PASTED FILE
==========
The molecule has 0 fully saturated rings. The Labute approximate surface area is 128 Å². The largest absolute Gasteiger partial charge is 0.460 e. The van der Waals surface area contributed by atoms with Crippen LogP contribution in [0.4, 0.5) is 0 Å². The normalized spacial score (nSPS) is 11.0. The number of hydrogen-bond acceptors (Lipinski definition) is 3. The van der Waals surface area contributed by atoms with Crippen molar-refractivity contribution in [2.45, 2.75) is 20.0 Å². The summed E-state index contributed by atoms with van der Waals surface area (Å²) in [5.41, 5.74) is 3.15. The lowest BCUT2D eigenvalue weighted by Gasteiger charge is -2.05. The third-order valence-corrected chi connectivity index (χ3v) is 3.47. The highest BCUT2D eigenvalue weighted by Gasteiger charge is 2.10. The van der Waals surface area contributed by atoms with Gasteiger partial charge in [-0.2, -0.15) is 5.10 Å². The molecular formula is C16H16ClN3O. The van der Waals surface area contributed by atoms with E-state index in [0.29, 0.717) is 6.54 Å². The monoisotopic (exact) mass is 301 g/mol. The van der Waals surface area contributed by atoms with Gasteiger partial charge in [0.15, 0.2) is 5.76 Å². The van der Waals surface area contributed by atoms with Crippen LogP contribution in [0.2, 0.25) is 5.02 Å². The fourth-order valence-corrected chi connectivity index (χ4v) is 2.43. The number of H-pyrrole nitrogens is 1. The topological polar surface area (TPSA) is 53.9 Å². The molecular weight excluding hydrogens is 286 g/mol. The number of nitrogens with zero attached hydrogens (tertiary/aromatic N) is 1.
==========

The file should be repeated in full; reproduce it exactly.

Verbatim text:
The molecule has 0 fully saturated rings. The Labute approximate surface area is 128 Å². The largest absolute Gasteiger partial charge is 0.460 e. The van der Waals surface area contributed by atoms with Crippen LogP contribution in [0.4, 0.5) is 0 Å². The normalized spacial score (nSPS) is 11.0. The number of hydrogen-bond acceptors (Lipinski definition) is 3. The van der Waals surface area contributed by atoms with Crippen molar-refractivity contribution in [2.45, 2.75) is 20.0 Å². The summed E-state index contributed by atoms with van der Waals surface area (Å²) in [5.41, 5.74) is 3.15. The lowest BCUT2D eigenvalue weighted by Gasteiger charge is -2.05. The third-order valence-corrected chi connectivity index (χ3v) is 3.47. The highest BCUT2D eigenvalue weighted by Gasteiger charge is 2.10. The van der Waals surface area contributed by atoms with Gasteiger partial charge in [-0.2, -0.15) is 5.10 Å². The molecular formula is C16H16ClN3O. The van der Waals surface area contributed by atoms with E-state index in [0.29, 0.717) is 6.54 Å². The monoisotopic (exact) mass is 301 g/mol. The van der Waals surface area contributed by atoms with Gasteiger partial charge in [0.15, 0.2) is 5.76 Å². The van der Waals surface area contributed by atoms with Crippen LogP contribution in [0.2, 0.25) is 5.02 Å². The fourth-order valence-corrected chi connectivity index (χ4v) is 2.43. The number of H-pyrrole nitrogens is 1. The topological polar surface area (TPSA) is 53.9 Å². The molecular weight excluding hydrogens is 286 g/mol. The number of nitrogens with zero attached hydrogens (tertiary/aromatic N) is 1.